Russell had to do all of the talking, and she spent much of the interview praising Mitchum’s talent, loyalty and above all his amazing intelligence. It was hard to watch — Osborne was clearly discomfited by Mitchum’s implacable silence — but I couldn’t help being impressed by the way Russell handled the situation.  She did everything in her power to give Osborne the interview he had a right to expect — short of trying to shame Mitchum into conversation. Such an attempt wouldn’t have worked, of course, but she had the presence of mind to realize it. She knew Mitchum was smarter and more talented than she — she said so repeatedly; she knew he had more interesting stories to tell. But he wasn’t in the mood to talk, so she covered for him and did her best to be entertaining and cheerful. It was a demonstration of her natural generosity and pragmatism; it was also (I don’t want to make too much of this) valiant.

It’s her presence of mind, her sanity, that sets her apart from the other sex goddesses. She’s the most level-headed of the bunch.  She was, in fact, quite unlike any other screen siren. She never played a bubblehead (like Jean Harlow, Betty Grable and Marilyn) or a nervous wreck (like Marilyn and, sometimes — howlingly — Lana Turner and Joan Crawford). In “Gentlemen Prefer Blondes,” when Russell pretends to be Marilyn in a courtroom scene, the result isn’t good or funny: she’s too self-assured and untroubled to impersonate a woman with Marilyn’s catalogue of neuroses, and, paradoxically, too unimaginative to play a nitwit. Nor did she play rapacious man-traps (like Ava Gardner and early Crawford).

Jane Russell, Charles Coburn, Marilyn Monroe in a publicity shot for 'Gentlemen Prefer Blondes.'

Jane Russell, Charles Coburn, Marilyn Monroe in a publicity shot for ‘Gentlemen Prefer Blondes.’

Ava Gardner often played women who liked sex for its own sake, but in every case that I know of, these characters were vicious home-wreckers, murderesses or sociopaths; moreover, the lewdness of these femmes fatales was invariably presented as unmistakable evidence of villainy. Cruelty was always a part of the kind of sex she was after.  In “East Side, West Side,” for example, the pleasure Ava gets from having sex with James Mason is all bound up with her sadistic desire to hurt his wife (Barbara Stanwyck) — a woman she has never met. She’s not after money or position: she’s only after sex, but the only sex she likes is the kind that makes another woman wretched.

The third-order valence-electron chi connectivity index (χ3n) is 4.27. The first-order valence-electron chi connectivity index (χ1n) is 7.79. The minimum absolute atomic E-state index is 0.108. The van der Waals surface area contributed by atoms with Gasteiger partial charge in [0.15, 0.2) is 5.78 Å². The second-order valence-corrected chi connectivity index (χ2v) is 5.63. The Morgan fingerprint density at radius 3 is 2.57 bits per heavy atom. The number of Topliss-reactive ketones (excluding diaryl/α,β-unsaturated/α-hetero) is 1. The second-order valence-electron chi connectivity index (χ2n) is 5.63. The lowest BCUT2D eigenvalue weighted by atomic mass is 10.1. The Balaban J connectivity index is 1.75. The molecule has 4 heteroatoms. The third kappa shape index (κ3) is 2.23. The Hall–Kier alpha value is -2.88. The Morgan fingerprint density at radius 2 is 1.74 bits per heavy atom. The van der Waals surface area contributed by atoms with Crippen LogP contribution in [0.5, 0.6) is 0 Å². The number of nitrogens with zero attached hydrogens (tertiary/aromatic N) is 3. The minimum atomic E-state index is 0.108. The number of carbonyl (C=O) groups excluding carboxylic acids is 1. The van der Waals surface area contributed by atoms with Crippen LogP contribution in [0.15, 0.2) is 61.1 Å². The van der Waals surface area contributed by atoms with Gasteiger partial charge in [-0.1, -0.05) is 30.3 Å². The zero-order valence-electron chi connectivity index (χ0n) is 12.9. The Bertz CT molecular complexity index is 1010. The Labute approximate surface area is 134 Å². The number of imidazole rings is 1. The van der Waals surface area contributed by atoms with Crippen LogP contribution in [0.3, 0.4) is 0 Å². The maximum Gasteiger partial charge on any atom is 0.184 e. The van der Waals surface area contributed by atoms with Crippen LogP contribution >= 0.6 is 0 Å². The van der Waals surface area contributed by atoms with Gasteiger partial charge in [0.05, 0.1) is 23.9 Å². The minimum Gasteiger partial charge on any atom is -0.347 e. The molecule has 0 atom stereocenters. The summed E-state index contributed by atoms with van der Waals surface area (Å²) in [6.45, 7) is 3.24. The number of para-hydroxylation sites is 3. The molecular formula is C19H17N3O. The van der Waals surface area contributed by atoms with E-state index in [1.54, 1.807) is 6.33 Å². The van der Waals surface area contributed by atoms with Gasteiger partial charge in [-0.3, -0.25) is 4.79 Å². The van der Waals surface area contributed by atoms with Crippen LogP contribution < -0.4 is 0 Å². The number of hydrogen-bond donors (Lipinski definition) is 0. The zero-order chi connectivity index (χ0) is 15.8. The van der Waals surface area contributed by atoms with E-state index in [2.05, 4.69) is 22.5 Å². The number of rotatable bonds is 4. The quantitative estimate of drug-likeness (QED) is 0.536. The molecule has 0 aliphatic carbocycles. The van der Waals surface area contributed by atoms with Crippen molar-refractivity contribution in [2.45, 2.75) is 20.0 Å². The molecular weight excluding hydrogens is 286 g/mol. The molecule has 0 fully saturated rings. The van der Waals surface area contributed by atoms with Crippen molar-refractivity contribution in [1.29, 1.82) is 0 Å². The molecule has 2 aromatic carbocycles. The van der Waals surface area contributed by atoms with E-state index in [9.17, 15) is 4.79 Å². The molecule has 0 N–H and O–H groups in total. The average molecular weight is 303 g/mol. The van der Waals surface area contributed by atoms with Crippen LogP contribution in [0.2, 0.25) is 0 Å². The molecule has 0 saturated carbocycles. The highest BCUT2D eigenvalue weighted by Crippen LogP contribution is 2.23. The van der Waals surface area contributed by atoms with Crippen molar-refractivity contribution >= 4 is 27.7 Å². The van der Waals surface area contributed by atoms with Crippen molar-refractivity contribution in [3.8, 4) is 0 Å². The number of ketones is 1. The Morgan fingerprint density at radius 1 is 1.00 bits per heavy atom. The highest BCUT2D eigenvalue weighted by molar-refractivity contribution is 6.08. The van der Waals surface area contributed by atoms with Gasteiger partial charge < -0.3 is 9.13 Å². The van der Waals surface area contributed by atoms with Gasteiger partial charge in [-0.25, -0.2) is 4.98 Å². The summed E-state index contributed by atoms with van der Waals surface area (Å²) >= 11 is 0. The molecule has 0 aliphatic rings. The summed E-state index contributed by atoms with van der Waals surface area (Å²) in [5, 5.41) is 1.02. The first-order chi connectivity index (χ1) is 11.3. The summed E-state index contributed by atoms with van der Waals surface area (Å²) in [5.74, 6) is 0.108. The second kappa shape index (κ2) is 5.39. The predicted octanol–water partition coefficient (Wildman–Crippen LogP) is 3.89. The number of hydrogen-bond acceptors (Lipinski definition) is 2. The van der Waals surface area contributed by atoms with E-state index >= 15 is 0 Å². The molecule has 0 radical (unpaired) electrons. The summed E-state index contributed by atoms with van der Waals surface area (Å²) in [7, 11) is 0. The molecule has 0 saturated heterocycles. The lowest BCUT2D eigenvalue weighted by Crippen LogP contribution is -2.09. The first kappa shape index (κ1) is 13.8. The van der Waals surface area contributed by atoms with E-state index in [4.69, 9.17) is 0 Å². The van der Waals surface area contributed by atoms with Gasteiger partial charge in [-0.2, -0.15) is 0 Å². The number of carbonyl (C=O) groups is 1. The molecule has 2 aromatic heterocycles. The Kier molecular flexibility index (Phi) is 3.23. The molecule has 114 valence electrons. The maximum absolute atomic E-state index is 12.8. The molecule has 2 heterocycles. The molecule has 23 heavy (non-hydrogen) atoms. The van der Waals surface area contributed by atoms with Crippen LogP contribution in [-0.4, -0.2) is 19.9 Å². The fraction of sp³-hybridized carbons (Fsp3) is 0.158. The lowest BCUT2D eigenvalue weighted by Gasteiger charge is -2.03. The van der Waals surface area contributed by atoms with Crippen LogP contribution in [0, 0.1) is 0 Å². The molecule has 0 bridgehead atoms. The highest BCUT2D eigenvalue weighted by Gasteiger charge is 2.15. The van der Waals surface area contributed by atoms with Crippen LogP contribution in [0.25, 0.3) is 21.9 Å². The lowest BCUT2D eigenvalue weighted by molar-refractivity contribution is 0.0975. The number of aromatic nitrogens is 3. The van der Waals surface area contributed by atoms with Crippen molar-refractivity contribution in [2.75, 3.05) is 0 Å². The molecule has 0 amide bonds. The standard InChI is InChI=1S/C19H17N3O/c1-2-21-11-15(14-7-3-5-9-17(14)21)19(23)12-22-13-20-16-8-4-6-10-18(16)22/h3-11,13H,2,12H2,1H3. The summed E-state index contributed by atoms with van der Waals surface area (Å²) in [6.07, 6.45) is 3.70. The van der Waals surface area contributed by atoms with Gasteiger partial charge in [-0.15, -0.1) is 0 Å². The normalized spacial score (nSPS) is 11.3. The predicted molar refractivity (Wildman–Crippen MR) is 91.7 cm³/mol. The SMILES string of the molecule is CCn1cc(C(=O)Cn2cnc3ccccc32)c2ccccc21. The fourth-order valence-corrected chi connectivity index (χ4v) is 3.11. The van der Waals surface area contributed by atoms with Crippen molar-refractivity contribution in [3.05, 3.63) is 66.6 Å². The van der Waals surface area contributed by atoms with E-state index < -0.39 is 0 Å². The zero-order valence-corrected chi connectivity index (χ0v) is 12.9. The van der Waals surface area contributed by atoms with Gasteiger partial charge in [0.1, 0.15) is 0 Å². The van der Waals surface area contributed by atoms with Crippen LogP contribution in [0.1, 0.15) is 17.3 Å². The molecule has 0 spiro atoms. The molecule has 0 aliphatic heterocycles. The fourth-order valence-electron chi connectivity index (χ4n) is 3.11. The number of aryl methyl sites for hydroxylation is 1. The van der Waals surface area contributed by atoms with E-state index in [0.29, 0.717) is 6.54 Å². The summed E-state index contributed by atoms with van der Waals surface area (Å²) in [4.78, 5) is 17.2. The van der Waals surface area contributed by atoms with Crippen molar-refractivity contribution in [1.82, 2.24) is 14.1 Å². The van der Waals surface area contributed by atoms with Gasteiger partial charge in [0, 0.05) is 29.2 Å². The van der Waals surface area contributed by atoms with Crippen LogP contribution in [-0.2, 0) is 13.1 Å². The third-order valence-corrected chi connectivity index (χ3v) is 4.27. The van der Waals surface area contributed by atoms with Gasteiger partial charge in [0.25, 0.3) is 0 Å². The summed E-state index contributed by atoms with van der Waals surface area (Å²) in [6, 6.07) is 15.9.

Jane Russell was the only screen siren who enjoyed being a sexy woman without being a bitch, who liked having sex for the pleasure of it, without being a tramp, and who never fretted about her reputation, her libido or her ability to look after herself. Strictly speaking, she wasn’t a siren: she never lured a man to his doom, only to her bed, where she showed him a good time then dumped him when she’d had enough. Sometimes she even fell in love. That’s why her sexiness is nearly always refreshing, even in the dopiest pictures.  She’s always in full command of her sex appeal, never a victim of it. The wolf who won’t take no for an answer is bound to get knocked insensible with the nearest blunt object. In this scene from “Macao,” Mitchum comes to her rescue, but there’s little doubt she’d have solved her own problem — and just to show she’s not impressed, she lifts Mitchum’s wallet while he kisses her. “Now we’re even,” she says. The opening scenes of this picture are so entertaining, it sets up the expectation that the rest will be equally enjoyable. Take my word for it: it isn’t. Alas.

Before I forget — that drunken salesman is Harold J. Kennedy. He appeared in pictures rarely, and usually without credit; he worked more often in the theatre (rarely on Broadway, mostly in summer stock). He had a long career, both as an actor and a director, and ended up working with a lot of major stars — usually on their way up, or far along their journey to oblivion. In 1978, Doubleday published his hilarious, vulgar memoir, “No Pickle, No Performance: An Irreverent Excursion from Tallulah to Travolta.” (Kennedy was not afraid to drop names.) His writing is approximately like his acting in “Macao” — Peter Bogdanovich once asked Jack Benny if it was true that Ernst Lubitsch used to act out all the parts the way he wanted them done. Benny said, “Yes.” “Was he a good actor?” “Well . . . ” Benny replied, “He was broad . . . but you got the idea.” That’s Harold J. Kennedy.

Later in the picture, Russell sings “One for My Baby,” which is one of the few times she got to do anything complicated in a movie. She does a lot of things right, beginning with not making a beeline for self-pity — she fights the self-pity, allows it to sneak up on her instead. Very nice, that — but again, she’s too sane and sensible to get deep under the skin of the song. Have a look:

Part of her problem is focus: she keeps looking skyward. Who’s she singing to? I don’t think she figured that one out completely — it makes the emotion vague and renders everything less than perfectly candid. I don’t really blame her: that’s what a director is for. Anyhow, she’s got the right idea, but she doesn’t quite put it across.

I mentioned in an earlier post that Ida Lupino did a great croaking version of it in “Road House.” Here’s that performance: